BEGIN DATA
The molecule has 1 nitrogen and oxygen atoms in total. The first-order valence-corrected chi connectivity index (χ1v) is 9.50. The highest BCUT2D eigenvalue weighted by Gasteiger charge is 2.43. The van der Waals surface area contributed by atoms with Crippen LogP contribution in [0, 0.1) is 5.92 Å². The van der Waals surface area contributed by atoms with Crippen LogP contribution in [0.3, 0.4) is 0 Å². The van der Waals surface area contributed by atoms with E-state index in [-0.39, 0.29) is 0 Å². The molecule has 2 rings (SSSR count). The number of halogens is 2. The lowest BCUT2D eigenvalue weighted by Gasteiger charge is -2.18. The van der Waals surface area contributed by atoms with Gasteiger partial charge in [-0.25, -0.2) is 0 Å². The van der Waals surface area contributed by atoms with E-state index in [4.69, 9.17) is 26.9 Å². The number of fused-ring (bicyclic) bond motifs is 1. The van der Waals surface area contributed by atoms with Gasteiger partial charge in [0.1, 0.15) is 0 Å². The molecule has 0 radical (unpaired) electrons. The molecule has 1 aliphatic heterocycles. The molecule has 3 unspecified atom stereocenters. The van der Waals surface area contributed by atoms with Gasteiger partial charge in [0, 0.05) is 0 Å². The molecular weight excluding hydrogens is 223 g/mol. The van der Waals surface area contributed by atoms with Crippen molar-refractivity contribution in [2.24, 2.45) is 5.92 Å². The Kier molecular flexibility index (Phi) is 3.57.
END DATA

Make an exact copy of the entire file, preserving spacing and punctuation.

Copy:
The molecule has 1 nitrogen and oxygen atoms in total. The first-order valence-corrected chi connectivity index (χ1v) is 9.50. The highest BCUT2D eigenvalue weighted by Gasteiger charge is 2.43. The van der Waals surface area contributed by atoms with Crippen LogP contribution in [0, 0.1) is 5.92 Å². The van der Waals surface area contributed by atoms with Crippen LogP contribution in [0.3, 0.4) is 0 Å². The van der Waals surface area contributed by atoms with E-state index in [-0.39, 0.29) is 0 Å². The molecule has 2 rings (SSSR count). The number of halogens is 2. The lowest BCUT2D eigenvalue weighted by Gasteiger charge is -2.18. The van der Waals surface area contributed by atoms with Gasteiger partial charge in [-0.25, -0.2) is 0 Å². The van der Waals surface area contributed by atoms with E-state index in [4.69, 9.17) is 26.9 Å². The number of fused-ring (bicyclic) bond motifs is 1. The van der Waals surface area contributed by atoms with Gasteiger partial charge in [0.1, 0.15) is 0 Å². The molecule has 0 radical (unpaired) electrons. The molecule has 1 aliphatic heterocycles. The molecule has 3 unspecified atom stereocenters. The van der Waals surface area contributed by atoms with Gasteiger partial charge in [0, 0.05) is 0 Å². The molecular weight excluding hydrogens is 223 g/mol. The van der Waals surface area contributed by atoms with Crippen molar-refractivity contribution in [2.24, 2.45) is 5.92 Å². The Kier molecular flexibility index (Phi) is 3.57.